Microbial biosensors exploit genetically engineered microorganisms to detect the presence of target chemicals. Usually, they are based on the screening of a large library of enzyme or pathway variants in order to identify those that can efficiently generate or detect the desired compound. Such high-throughput screening can be challenging, especially if the tested library is very large.
To address this limitation, the FutureAgriculture team at the MPI-MP proposes the use of metabolic sensor strains which link the bacterial growth to the presence of the relevant compound, thus replacing screening with direct selection. Their method is based on strains with a series of gene-deletions; each strain displays a different dependency on the relevant compound to support growth. In this way, the growth phenotype of the different strains can be used to accurately estimate the availability of the target compound.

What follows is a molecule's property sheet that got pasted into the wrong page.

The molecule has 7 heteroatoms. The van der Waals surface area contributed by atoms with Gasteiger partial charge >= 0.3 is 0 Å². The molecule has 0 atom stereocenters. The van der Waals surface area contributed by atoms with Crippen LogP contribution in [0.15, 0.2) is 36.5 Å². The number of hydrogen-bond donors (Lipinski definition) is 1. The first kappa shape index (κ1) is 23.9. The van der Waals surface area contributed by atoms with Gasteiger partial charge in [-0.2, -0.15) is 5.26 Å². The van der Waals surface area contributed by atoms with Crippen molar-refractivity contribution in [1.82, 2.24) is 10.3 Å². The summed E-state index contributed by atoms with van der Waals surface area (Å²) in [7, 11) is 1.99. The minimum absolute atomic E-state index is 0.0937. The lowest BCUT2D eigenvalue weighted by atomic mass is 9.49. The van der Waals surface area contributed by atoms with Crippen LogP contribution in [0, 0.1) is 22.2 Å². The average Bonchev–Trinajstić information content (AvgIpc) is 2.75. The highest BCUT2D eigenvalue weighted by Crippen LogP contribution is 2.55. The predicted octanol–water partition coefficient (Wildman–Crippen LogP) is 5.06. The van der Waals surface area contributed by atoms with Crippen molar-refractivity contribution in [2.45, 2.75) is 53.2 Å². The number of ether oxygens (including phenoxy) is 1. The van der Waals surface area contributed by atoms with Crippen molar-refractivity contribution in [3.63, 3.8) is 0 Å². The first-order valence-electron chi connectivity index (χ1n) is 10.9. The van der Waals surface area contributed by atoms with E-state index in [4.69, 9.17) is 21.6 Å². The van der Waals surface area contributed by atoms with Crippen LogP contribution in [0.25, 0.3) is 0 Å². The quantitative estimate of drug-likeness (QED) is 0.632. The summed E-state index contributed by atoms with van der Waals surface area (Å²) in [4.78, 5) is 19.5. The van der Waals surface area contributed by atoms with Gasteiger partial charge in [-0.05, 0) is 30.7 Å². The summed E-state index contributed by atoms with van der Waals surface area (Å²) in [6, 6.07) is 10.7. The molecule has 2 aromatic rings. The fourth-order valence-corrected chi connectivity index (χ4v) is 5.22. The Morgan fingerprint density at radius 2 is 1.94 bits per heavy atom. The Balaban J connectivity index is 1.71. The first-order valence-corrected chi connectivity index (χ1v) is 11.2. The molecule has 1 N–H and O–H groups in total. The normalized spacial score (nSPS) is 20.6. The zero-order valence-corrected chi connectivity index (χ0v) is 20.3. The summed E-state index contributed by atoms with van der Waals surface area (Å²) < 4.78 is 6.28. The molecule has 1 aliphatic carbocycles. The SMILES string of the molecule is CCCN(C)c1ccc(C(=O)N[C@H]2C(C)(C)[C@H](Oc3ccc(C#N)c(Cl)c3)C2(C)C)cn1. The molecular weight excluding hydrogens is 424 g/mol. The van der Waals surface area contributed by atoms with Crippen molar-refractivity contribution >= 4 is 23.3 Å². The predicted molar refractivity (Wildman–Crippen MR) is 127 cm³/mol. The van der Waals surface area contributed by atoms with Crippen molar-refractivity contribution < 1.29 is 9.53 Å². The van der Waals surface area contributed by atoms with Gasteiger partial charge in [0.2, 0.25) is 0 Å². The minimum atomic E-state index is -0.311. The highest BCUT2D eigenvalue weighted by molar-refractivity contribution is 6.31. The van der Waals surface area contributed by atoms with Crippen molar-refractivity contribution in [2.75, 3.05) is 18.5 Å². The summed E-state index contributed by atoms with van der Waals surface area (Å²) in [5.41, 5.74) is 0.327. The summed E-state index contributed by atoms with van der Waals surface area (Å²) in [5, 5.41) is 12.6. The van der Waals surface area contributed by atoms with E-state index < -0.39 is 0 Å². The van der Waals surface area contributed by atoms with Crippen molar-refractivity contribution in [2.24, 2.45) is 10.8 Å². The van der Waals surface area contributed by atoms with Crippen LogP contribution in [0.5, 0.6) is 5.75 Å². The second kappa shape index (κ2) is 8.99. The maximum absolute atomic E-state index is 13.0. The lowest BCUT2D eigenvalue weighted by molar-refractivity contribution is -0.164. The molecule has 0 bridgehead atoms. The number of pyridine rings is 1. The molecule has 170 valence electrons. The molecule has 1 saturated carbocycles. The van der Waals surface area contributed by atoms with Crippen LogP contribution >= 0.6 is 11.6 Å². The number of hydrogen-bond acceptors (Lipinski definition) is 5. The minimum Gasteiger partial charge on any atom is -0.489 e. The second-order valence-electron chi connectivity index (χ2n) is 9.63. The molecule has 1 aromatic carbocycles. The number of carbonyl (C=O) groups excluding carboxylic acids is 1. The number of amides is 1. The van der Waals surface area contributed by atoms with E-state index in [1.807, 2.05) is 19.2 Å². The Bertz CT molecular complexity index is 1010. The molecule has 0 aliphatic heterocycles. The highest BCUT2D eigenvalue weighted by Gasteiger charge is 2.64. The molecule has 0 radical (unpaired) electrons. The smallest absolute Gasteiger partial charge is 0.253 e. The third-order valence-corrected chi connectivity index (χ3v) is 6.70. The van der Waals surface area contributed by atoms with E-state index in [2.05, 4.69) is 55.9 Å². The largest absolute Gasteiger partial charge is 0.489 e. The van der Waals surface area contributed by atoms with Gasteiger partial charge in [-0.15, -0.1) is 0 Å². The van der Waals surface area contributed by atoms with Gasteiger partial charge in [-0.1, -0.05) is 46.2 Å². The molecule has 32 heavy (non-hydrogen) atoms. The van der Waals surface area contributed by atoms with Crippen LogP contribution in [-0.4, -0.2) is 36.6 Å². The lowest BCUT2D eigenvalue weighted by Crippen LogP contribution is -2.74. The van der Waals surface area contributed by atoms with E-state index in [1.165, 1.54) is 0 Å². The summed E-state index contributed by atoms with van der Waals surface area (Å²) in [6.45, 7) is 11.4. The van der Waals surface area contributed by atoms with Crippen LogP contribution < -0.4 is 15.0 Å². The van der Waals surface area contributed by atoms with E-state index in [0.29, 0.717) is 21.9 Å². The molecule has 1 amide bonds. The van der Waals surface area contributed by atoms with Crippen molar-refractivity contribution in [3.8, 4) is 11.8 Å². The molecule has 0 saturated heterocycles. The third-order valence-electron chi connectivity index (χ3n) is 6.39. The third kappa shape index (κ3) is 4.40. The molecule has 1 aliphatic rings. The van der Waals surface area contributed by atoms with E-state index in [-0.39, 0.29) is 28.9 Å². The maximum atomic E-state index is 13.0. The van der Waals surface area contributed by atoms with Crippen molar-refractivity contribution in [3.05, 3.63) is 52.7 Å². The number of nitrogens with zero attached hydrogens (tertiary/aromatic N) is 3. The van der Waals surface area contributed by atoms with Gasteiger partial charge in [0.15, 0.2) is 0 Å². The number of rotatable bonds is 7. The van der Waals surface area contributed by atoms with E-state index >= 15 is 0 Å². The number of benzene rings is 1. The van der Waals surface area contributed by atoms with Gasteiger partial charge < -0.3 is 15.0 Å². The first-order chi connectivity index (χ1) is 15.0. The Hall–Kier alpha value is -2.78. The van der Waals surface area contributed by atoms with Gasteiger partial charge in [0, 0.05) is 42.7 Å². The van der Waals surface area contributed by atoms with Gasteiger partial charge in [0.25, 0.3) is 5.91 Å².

In order to design the most suitable metabolic sensor strains, the team at MPI-MP has developed a computational platform that, based on flux coupling, identifies the growth requirement of several combinations of gene deletions.
As a first application, they designed a set of E. coli sensor strains for glycerate – as this compound is one of the key expected metabolic products of the FutureAgriculture pathways.
They constructed several strains, in which glycerate serves as a carbon source for a different fraction of cellular biomass: in each strain, a different set of enzymes is disrupted such that central metabolism is effectively dissected into multiple segments.
The experimentally measured glycerate dependencies on the strains were found to almost perfectly match predicted values, thus confirming the validity of the computational platform. Moreover, they showed that this method can be used to accurately detect a compound concentration across two orders of magnitude. The glycerate biosensors also reveal key phenomena in central metabolism, such as the spontaneous degradation of central metabolites and the importance of metabolic sinks for balancing small metabolic networks. Such valuable information is now used to optimize the pathway design in FutureAgriculture.